Ignoring this advice, we met another girl who spoke English, and asked her whether we should go straight on or go left – "yes", was the confusing answer. "But which one?", I asked. "There are many ways to Akko", she replied mysteriously. "But which is the right way?", I tried again. Still she persisted in sounding like she wanted to be helpful, but in fact, being of no help at all, "you can go this way, or you can go that way, but you will end up in Akko".
As all roads appeared to lead to Akko, we eventually found our way to the enormous medieval walls that enclose the old town. The city's a really intriguing mix of Christian crusader churches, Arab markets and mosques, and Jewish synagogues, all set in a maze of atmospheric historic alleyways. We walked around the sea walls, and then through a secret tunnel dug out by the Knights Templar, that runs underneath much of the old town. As you crouch your way through the narrow tunnel, with channels of water running both sides, it wasn't too difficult to imagine the days of the Crusading Knights and their struggles to claim the Holy Land for Christendom.
We then visited the huge Citadel built a thousand years ago by the Knights of St John, with its enormous Gothic halls, refectory and hospital to care for sick pilgrims on their way down to Jerusalem.
As the Jewish Sabbath was due to start at sunset today (Friday), the last train back left at 2pm (to make sure that the train workers can be back home in time for Sabbath), so we caught the train with lots of gun-toting soldiers returning home for the weekend.
After lunch onboard, we attempted to explore Haifa, which was a fairly thankless task, given that pretty much everything was by now shut for Sabbath. It was boiling and humid, and as Haifa is built up the side of the very steep Mount Carmel, without buses or the Cable Car, it was virtually impossible to get to the interesting bits of town, so we gave up quickly, before we passed out from heat exhaustion.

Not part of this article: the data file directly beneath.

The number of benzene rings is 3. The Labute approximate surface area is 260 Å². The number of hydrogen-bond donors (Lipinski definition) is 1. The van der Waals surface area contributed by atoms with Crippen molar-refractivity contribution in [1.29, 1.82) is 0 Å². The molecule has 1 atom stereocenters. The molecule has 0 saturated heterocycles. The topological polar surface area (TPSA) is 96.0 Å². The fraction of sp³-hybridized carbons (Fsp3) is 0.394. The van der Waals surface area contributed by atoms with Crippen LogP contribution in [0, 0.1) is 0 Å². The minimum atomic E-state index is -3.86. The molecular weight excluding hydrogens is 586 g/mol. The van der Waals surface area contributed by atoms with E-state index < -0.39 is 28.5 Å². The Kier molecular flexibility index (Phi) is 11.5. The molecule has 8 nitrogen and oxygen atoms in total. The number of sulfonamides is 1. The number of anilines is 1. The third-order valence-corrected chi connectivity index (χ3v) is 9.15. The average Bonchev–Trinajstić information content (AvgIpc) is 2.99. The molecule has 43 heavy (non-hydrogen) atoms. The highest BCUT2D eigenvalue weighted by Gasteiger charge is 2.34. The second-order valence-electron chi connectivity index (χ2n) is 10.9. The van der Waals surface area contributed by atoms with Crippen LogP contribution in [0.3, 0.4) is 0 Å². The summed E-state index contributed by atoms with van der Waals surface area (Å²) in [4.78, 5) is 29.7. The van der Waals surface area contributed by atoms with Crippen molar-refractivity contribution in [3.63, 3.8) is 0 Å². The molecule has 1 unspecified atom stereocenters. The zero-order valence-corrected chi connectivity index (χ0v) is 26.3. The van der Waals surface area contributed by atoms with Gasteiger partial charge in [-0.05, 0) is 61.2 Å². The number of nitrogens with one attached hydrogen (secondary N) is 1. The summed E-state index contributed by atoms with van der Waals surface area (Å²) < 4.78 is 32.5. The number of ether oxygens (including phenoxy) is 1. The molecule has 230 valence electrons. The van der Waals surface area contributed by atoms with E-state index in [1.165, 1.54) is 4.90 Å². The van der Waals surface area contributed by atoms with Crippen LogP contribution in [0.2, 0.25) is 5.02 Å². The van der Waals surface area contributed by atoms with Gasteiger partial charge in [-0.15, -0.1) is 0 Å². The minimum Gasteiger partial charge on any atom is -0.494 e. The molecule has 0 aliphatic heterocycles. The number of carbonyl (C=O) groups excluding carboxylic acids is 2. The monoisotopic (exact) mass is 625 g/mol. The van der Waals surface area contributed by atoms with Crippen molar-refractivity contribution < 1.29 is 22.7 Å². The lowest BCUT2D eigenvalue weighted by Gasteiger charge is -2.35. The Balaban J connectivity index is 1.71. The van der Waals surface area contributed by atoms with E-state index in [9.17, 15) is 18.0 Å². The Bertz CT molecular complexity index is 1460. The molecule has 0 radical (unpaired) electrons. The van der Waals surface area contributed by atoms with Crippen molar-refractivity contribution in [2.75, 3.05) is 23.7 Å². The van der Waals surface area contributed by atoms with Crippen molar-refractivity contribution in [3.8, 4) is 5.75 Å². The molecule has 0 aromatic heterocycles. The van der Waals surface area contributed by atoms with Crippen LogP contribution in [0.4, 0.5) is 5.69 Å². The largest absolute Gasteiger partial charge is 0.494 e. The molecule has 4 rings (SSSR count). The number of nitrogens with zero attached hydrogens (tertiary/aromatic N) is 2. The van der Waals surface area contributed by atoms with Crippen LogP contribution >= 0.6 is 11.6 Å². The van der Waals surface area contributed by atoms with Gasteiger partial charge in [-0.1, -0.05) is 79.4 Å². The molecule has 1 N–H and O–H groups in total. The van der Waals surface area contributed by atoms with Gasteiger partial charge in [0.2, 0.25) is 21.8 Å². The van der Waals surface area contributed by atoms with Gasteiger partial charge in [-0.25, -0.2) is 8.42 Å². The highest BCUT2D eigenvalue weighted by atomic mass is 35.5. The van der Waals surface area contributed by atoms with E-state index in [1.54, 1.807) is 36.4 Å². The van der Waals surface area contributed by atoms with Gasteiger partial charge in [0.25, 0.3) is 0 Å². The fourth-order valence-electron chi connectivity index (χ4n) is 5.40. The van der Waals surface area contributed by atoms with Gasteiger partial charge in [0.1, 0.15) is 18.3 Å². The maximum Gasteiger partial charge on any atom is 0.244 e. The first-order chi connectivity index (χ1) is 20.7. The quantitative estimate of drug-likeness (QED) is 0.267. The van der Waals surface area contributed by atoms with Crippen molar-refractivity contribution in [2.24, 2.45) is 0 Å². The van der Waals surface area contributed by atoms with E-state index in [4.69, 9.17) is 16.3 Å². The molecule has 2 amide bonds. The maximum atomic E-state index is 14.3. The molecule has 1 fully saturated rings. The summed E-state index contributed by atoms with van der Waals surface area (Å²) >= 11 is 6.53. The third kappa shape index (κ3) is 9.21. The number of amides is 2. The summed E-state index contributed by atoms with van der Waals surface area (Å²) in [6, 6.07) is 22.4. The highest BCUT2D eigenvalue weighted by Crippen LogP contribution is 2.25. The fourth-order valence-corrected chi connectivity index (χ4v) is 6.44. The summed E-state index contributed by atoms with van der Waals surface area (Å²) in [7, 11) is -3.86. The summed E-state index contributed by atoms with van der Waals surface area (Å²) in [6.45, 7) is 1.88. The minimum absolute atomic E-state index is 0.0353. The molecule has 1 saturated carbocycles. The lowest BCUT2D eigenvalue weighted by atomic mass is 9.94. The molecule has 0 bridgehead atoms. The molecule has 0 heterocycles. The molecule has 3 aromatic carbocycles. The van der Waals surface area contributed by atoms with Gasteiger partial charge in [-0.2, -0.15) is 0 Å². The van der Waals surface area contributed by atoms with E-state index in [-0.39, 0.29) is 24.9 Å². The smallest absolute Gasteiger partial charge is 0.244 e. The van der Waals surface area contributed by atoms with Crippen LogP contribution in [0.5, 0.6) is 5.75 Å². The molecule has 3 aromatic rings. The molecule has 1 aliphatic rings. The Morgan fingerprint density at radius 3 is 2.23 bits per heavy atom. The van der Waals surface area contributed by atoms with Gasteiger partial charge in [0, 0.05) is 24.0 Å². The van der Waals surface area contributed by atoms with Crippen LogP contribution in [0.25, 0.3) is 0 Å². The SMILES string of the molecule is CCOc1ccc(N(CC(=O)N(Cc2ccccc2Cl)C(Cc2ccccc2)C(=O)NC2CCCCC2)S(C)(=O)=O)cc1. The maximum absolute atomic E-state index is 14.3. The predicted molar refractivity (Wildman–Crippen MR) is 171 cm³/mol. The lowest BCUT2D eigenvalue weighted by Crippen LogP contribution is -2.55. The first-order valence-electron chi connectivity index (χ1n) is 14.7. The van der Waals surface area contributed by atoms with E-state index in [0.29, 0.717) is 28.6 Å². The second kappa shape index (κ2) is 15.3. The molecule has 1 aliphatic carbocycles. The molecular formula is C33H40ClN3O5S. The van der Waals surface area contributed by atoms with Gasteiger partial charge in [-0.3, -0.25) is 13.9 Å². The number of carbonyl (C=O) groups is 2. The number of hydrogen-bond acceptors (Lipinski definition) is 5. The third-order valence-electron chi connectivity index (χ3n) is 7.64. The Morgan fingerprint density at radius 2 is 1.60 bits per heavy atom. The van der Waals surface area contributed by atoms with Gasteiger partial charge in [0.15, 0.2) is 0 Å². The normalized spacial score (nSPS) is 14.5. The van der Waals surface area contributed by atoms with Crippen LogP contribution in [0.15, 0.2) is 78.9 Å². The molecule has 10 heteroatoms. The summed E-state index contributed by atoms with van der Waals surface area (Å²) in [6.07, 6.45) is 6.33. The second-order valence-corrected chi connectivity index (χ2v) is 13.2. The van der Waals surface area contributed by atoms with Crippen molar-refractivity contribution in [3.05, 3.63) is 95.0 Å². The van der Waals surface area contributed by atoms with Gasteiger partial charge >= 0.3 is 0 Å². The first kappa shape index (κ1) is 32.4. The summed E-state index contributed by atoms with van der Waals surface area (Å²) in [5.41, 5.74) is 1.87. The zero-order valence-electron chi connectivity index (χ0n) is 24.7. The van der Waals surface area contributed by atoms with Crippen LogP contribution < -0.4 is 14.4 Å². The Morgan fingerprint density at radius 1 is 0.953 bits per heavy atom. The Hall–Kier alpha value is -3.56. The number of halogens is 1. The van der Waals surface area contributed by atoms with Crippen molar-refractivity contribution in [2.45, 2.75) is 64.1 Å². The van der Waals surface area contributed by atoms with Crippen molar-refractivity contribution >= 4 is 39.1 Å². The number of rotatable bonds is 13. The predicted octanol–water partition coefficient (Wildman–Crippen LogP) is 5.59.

Friday, October 16, 2009
We were docked in the industrial port of Ashdod which is nowhere near the town's train station, so if you're doing things on your own, you have to get a bus to the edge of the port, and then get a taxi to the station. Further complications to the journey are added by the fact that Israeli train timetables read from right to left, and the Hebrew script is indecipherable to Westerners. However, the train system is very modern and efficient, so we were whizzed in air-conditioned comfort to a hot and humid Tel Aviv in 45 minutes.
Getting the train, you feel like you could be in any European country, except that here in Israel, pretty much everyone is a reservist in the army, so there's loads of people in uniform walking around with machine guns slung disconcertingly over their shoulders.
In a country where most of the cities have thousands of years of history, TA is little more than 100 years old, and most of the city has been built pretty quickly, to accomodate the huge numbers of Jewish settlers arriving over the course of the 20th century. So, you see an array of 1920s bauhaus architecture, unnattractive 50s concrete blocks, and gleaming skyscrapers.
It's a very busy and bustling place in a beautiful location on the Med with clean white sandy beaches - put this city anywhere else in Europe and it would be a huge resort.
We met up with our friends who live in TA, so we had an insider's guide to the city. They took us to Jaffa (reputedly the oldest port in the world), where we had a lovely humous lunch in an Arab restaurant, and we explored the old town, which was full of brides in huge white dresses having their wedding photos done (apparantly Thursday is the day Israelis get married).
A lovely day of catching up, exploring and eating - the perfect combination.